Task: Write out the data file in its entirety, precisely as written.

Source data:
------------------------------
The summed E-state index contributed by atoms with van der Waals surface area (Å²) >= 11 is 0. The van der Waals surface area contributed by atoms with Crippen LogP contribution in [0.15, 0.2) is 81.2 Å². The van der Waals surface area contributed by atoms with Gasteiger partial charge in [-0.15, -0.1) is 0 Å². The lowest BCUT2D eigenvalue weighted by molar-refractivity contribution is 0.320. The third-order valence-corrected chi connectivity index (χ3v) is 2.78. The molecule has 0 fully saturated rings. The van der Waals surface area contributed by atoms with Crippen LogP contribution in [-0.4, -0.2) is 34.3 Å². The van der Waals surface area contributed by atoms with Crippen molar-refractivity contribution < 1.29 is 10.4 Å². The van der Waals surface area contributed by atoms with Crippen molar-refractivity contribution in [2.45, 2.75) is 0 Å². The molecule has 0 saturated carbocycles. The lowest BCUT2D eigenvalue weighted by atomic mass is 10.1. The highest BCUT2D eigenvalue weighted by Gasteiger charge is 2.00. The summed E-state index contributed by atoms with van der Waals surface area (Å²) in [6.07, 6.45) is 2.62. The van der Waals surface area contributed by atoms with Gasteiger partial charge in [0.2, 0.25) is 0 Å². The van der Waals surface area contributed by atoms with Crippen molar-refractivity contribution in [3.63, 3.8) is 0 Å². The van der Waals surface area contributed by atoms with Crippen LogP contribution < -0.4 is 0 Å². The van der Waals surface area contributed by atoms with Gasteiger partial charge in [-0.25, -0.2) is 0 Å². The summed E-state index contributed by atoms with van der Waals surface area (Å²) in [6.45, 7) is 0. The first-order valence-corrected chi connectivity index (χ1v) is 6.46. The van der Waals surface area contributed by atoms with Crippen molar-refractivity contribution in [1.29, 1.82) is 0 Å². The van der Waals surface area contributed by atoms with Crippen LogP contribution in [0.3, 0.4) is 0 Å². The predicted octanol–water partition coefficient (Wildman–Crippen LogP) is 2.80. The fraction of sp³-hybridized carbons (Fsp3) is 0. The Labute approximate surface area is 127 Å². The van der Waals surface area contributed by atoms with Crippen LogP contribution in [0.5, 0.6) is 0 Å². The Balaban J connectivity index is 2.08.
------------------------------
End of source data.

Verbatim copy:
The summed E-state index contributed by atoms with van der Waals surface area (Å²) >= 11 is 0. The van der Waals surface area contributed by atoms with Crippen LogP contribution in [0.15, 0.2) is 81.2 Å². The van der Waals surface area contributed by atoms with Gasteiger partial charge in [-0.15, -0.1) is 0 Å². The lowest BCUT2D eigenvalue weighted by molar-refractivity contribution is 0.320. The third-order valence-corrected chi connectivity index (χ3v) is 2.78. The molecule has 0 fully saturated rings. The van der Waals surface area contributed by atoms with Crippen LogP contribution in [-0.4, -0.2) is 34.3 Å². The van der Waals surface area contributed by atoms with Crippen molar-refractivity contribution < 1.29 is 10.4 Å². The van der Waals surface area contributed by atoms with Crippen molar-refractivity contribution in [2.45, 2.75) is 0 Å². The molecule has 0 saturated carbocycles. The lowest BCUT2D eigenvalue weighted by atomic mass is 10.1. The highest BCUT2D eigenvalue weighted by Gasteiger charge is 2.00. The summed E-state index contributed by atoms with van der Waals surface area (Å²) in [6.07, 6.45) is 2.62. The van der Waals surface area contributed by atoms with Gasteiger partial charge in [0.2, 0.25) is 0 Å². The van der Waals surface area contributed by atoms with Crippen molar-refractivity contribution in [3.63, 3.8) is 0 Å². The van der Waals surface area contributed by atoms with Crippen LogP contribution < -0.4 is 0 Å². The van der Waals surface area contributed by atoms with Gasteiger partial charge in [-0.25, -0.2) is 0 Å². The summed E-state index contributed by atoms with van der Waals surface area (Å²) in [6.45, 7) is 0. The first-order valence-corrected chi connectivity index (χ1v) is 6.46. The van der Waals surface area contributed by atoms with Crippen molar-refractivity contribution in [1.29, 1.82) is 0 Å². The van der Waals surface area contributed by atoms with Crippen LogP contribution in [0.3, 0.4) is 0 Å². The predicted octanol–water partition coefficient (Wildman–Crippen LogP) is 2.80. The fraction of sp³-hybridized carbons (Fsp3) is 0. The Labute approximate surface area is 127 Å². The van der Waals surface area contributed by atoms with Crippen LogP contribution in [0.5, 0.6) is 0 Å². The Balaban J connectivity index is 2.08.